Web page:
Gerald Wray, of Pride, tells of his "final giant leap into the 21st century:
"Today I took out of our master bedroom, out of our house and to the curb, the last electrical remnant of the 20th century.
"Our 1994 27-inch Magnavox TV finally bit the dust.
"I had forgotten how much a 'real' TV weighed, but I quickly remembered as I struggled to get the behemoth down our spiral staircase.
"This was not your millennials' flat-screen TV that weighs in at about 10 pounds; this was made when TVs were a piece of furniture, weighing in at a sturdy 50 to 60 pounds.
"It now sits proudly on display at the curb, waiting for 50-somethings (and older) to pass by with their grandkids, who will stare at this odd thing at the curb.
"Their grandparents will proudly say, 'Well, kids, this is when TVs were TVs, and we only had regular cable to watch — AND WE LIKED IT!’ ”
As you plan on making use of that carcass in your fridge — turkey sandwiches, turkey and noodle casserole, turkey hash, turkey and sausage gumbo — here's how our poet of the month, Ogden Nash, viewed the bird:
"There is nothing more perky
"Than a masculine turkey.
"When he struts he struts
"With no ifs or buts.
"When his face is apoplectic
"His harem grows hectic,
"And when he gobbles
"Their universe wobbles."
Frogs and Facebook
Speaking of poets, Katie Nachod, of New Orleans, says our conversation about Facebook reminds her of why she declines to sign up for it:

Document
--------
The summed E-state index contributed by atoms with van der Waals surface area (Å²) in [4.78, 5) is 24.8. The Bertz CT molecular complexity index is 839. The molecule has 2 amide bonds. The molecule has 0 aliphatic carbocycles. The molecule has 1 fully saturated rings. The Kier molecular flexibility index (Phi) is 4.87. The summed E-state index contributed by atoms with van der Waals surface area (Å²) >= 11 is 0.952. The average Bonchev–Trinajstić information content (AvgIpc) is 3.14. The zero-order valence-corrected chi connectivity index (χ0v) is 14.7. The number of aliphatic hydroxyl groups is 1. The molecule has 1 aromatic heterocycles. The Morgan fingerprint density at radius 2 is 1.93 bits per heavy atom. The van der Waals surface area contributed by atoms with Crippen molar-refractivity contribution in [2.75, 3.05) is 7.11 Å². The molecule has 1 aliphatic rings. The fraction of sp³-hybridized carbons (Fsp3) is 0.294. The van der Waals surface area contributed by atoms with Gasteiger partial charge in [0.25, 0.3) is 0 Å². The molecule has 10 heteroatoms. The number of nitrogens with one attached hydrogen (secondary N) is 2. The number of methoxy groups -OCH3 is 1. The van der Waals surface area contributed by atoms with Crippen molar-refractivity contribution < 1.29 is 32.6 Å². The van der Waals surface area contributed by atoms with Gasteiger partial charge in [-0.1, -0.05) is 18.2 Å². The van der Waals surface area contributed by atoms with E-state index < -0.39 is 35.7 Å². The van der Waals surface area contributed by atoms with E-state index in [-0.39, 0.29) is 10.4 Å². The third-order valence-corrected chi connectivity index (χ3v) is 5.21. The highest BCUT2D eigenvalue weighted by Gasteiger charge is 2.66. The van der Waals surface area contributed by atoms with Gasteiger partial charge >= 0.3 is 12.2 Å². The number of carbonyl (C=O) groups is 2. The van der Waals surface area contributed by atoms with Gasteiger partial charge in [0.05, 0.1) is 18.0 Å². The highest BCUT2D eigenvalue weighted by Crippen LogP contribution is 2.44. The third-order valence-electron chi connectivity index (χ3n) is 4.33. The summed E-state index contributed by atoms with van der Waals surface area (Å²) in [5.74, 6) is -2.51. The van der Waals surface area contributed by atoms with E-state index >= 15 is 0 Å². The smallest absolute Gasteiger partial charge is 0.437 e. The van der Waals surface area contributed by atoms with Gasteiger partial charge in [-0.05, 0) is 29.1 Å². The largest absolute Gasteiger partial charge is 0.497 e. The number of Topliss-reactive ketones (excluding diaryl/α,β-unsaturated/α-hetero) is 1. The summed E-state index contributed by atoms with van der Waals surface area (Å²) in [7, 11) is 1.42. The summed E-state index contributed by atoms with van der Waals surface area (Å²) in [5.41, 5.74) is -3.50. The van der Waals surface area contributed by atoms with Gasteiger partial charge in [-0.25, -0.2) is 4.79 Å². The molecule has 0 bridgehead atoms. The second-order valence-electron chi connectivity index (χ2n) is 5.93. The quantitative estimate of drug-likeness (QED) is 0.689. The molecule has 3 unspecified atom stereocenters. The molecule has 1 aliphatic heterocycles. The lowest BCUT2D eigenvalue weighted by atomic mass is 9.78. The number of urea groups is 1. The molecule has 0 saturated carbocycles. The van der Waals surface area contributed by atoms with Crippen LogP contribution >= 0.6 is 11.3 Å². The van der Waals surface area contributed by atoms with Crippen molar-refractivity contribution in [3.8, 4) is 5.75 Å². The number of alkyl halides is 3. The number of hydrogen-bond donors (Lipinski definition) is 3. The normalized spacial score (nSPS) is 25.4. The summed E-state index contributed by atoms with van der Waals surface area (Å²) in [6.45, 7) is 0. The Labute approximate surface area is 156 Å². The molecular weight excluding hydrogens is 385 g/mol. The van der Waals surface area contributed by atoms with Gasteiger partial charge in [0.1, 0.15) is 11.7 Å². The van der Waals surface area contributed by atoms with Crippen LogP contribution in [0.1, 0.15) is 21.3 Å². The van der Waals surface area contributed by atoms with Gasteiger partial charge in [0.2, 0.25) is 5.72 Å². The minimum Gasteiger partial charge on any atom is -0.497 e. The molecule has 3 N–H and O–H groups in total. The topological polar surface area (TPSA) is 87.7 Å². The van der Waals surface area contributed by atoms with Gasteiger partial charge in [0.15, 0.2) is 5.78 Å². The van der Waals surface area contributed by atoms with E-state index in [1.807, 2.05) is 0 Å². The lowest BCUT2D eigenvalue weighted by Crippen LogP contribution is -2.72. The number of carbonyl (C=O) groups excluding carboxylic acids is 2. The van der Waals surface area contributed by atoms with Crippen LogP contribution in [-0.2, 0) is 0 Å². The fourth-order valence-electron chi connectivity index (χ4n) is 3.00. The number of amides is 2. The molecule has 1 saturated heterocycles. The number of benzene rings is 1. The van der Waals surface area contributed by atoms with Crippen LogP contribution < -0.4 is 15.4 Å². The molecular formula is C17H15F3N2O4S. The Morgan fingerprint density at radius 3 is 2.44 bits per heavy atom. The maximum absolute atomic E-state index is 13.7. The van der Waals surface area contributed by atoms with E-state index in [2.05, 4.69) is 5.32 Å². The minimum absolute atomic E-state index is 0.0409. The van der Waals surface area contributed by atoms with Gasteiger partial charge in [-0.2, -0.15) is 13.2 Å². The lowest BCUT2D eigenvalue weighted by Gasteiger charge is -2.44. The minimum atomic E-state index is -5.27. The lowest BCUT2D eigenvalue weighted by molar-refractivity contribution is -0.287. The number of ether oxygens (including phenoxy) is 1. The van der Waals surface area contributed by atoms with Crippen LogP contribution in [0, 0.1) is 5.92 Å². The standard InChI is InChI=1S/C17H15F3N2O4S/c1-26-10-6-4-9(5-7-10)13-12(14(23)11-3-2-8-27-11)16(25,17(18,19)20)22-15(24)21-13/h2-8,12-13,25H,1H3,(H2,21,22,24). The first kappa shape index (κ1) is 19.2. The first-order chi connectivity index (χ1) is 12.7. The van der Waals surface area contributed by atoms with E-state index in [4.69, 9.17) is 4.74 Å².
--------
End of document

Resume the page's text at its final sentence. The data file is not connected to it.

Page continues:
"Emily Dickinson wrote a poem over 100 years ago that provides me with perfect justification for not signing up. Here it is:
"I’m nobody! Who are you?
"Are you nobody, too?
"Then there ’s a pair of us — don’t tell!
"They’d banish us, you know.
"How dreary to be somebody!
"How public, like a frog
"To tell your name the livelong day
"To an admiring bog!"
Katie adds, "In my opinion, those last two lines describe what many folks do on Facebook. I just can't figure out how Ms. Dickinson was so perspicacious and prophetic way back in the century before last."
Bill Huey says "Miss Chetter," the teacher mentioned in the Wednesday story about Sacred Heart Elementary School in Baton Rouge, was Miss Chetta Cangelosi.
And Joe Fairchild, of Thibodaux, adds, "The letter about elementary school tests brought back a painful recollection of learning ABCs in first grade.
"We were told to write a page full of A's, so in the interest of economy and efficiency, I made one big 'A,' covering the entire page. In return, I received my first 'F.’ ”
Special People Dept.
- Helen Harbourt celebrates her 96th birthday Saturday, Nov. 30.
- Ida Mae Rome Alonzo, of Baton Rouge, celebrated her 95th birthday Tuesday, Nov. 26. On Sunday, Dec. 1, her family gathers to mark the occasion. A native of Smoke Bend, during World War II she worked at the federal government’s Sharp Station Depot.
- Eleanor Lenoir celebrates her 91st birthday Friday, Nov. 29. She was born on Thanksgiving, 1928, before the holiday was changed from the last Thursday in November to the fourth Thursday.
- Claire Roy Landry celebrates her 90th birthday Friday, Nov. 29. A native of St. Bernard Parish, she and her husband moved to Baton Rouge after Hurricane Katrina.
- Gerald and Sue Simoneaux, of Harahan, celebrated their 54th anniversary Wednesday, Nov. 27.
Greg Griffin says, "After reading The Advocate's Wednesday article about Sen. John Kennedy's political quips, it occurs to me that he should be known as the Senate's 'quick quote pro.’ ”
New way to bug us
John Logreco, of Metairie, tells of an early-morning phone call "with the caller ID as 'Bobo Pest Control' from the 205 area code (Alabama).
"Since I didn't recognize the name or number, I let the call go to my answering machine. The message stated that I had not responded to their mailing about my car warranty expiring.
"A pest control company calling about an expired car warranty?
"Since they are truly the pests, shouldn't they exterminate themselves?"